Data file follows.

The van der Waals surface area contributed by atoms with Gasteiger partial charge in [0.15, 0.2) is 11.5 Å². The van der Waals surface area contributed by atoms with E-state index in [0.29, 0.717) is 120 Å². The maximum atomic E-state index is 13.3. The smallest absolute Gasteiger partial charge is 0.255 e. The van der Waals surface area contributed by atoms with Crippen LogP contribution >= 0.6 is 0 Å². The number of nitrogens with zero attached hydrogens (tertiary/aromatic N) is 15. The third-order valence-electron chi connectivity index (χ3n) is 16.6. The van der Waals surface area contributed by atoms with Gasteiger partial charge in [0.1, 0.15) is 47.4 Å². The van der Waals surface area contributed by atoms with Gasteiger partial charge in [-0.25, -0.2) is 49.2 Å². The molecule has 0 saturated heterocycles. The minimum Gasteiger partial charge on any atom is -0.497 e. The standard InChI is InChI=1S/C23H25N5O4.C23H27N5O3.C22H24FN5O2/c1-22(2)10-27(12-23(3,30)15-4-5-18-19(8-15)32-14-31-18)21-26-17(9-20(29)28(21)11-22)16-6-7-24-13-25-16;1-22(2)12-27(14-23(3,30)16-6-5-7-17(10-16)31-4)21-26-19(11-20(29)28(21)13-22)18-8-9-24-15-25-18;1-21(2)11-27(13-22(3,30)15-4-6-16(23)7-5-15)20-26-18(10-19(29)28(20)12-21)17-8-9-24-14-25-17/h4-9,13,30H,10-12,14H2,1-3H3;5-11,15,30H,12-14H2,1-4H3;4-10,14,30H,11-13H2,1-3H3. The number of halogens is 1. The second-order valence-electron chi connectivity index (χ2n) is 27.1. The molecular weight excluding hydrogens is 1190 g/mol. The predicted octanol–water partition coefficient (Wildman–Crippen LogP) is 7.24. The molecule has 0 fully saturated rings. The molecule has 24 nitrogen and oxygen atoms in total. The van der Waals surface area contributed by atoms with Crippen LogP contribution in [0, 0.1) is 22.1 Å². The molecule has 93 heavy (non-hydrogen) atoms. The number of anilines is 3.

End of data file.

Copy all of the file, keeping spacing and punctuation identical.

The van der Waals surface area contributed by atoms with Gasteiger partial charge in [0.15, 0.2) is 11.5 Å². The van der Waals surface area contributed by atoms with E-state index in [0.29, 0.717) is 120 Å². The maximum atomic E-state index is 13.3. The smallest absolute Gasteiger partial charge is 0.255 e. The van der Waals surface area contributed by atoms with Crippen LogP contribution >= 0.6 is 0 Å². The number of nitrogens with zero attached hydrogens (tertiary/aromatic N) is 15. The third-order valence-electron chi connectivity index (χ3n) is 16.6. The van der Waals surface area contributed by atoms with Gasteiger partial charge in [0.1, 0.15) is 47.4 Å². The van der Waals surface area contributed by atoms with Gasteiger partial charge in [-0.25, -0.2) is 49.2 Å². The molecule has 0 saturated heterocycles. The minimum Gasteiger partial charge on any atom is -0.497 e. The standard InChI is InChI=1S/C23H25N5O4.C23H27N5O3.C22H24FN5O2/c1-22(2)10-27(12-23(3,30)15-4-5-18-19(8-15)32-14-31-18)21-26-17(9-20(29)28(21)11-22)16-6-7-24-13-25-16;1-22(2)12-27(14-23(3,30)16-6-5-7-17(10-16)31-4)21-26-19(11-20(29)28(21)13-22)18-8-9-24-15-25-18;1-21(2)11-27(13-22(3,30)15-4-6-16(23)7-5-15)20-26-18(10-19(29)28(20)12-21)17-8-9-24-14-25-17/h4-9,13,30H,10-12,14H2,1-3H3;5-11,15,30H,12-14H2,1-4H3;4-10,14,30H,11-13H2,1-3H3. The number of halogens is 1. The second-order valence-electron chi connectivity index (χ2n) is 27.1. The molecular weight excluding hydrogens is 1190 g/mol. The predicted octanol–water partition coefficient (Wildman–Crippen LogP) is 7.24. The molecule has 0 fully saturated rings. The molecule has 24 nitrogen and oxygen atoms in total. The van der Waals surface area contributed by atoms with Crippen LogP contribution in [0, 0.1) is 22.1 Å². The molecule has 93 heavy (non-hydrogen) atoms. The number of anilines is 3.